Fire department undergoing training to administer Naloxone

Victoria firefighters will have the ability to carry and administer Naloxone to prevent drug overdoses.

Amidst the rising number of overdose deaths in the community, Victoria firefighters will have the ability to carry and administer Naloxone to prevent drug overdoses.

Over the next two weeks the Victoria Fire Department will learn how to administer naloxone — an opioid antidote given to someone suffering a drug overdose on fentanyl, oxycodone, morphine or heroin.

The antidote is usually injected into the upper arm, leg or buttock. If administered quickly, it can act in as little as five minutes and reverse the effects of an overdose.

The protocol requires staff to get approval from the on-call doctor at the British Columbia Emergency Health Services emergency physician online support program prior to administering the antidote.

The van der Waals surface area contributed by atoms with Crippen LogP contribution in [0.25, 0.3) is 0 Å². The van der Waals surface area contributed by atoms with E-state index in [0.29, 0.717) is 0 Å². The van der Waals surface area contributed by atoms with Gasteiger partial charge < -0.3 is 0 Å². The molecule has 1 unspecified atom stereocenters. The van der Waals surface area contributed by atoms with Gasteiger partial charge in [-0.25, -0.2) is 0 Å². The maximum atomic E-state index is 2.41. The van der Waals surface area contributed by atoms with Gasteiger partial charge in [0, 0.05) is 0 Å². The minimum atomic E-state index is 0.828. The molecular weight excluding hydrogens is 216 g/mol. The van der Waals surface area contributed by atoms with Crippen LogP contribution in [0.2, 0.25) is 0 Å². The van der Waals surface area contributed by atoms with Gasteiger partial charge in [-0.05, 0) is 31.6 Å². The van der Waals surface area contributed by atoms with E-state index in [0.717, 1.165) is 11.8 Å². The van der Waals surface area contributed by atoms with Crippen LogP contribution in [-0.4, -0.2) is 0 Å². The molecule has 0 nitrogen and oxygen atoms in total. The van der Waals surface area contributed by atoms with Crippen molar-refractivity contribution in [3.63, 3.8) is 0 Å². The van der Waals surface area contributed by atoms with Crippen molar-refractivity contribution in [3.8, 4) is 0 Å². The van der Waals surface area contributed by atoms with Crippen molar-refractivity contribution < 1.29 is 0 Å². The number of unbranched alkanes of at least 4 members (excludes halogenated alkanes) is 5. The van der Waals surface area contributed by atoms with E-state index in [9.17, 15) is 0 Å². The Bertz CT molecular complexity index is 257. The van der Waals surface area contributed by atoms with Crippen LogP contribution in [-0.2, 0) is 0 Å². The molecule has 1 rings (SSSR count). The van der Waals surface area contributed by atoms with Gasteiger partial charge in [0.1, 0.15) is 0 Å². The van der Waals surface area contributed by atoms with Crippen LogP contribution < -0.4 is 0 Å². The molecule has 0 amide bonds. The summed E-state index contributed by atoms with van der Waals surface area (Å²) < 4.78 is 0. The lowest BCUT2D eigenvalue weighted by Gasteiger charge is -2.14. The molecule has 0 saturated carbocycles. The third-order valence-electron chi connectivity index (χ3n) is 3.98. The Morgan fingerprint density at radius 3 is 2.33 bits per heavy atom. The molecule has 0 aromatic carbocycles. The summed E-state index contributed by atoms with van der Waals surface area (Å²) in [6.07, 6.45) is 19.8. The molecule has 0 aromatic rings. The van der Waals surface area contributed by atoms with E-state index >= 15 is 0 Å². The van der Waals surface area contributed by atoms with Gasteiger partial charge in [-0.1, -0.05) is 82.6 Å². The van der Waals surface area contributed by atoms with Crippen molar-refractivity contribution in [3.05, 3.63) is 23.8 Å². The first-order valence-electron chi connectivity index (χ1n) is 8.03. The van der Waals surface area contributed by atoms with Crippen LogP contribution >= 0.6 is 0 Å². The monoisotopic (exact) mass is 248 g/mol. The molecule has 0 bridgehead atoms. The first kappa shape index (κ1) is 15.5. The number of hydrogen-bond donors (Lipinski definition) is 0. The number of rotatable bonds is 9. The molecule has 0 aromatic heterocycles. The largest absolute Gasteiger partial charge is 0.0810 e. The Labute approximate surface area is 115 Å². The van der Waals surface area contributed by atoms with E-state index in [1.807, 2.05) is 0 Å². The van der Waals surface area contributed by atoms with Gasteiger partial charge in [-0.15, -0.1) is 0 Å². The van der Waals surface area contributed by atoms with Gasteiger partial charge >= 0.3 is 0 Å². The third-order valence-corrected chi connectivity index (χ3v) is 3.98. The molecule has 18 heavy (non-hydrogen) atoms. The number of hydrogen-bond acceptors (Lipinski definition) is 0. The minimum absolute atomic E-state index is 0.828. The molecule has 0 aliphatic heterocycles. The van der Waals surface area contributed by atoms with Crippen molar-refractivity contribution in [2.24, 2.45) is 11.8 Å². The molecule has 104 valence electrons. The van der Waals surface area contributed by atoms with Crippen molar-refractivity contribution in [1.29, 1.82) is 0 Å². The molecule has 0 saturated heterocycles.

“The goal is to expedite training to enable staff to provide this enhanced level of care, recognizing the need in our community,” said a report presented to Victoria city council last Thursday.

Naloxone kits will be carried in first responder medical bags at a cost of $8 per kit, with a recommendation of 10 kits initially.

Victoria ranks sixth in the province when it comes to illicit drug overdoses. In 2015, there were 17 illicit drug overdose deaths. Most recently, there were eight suspected drug overdoses at Victoria’s tent city in December.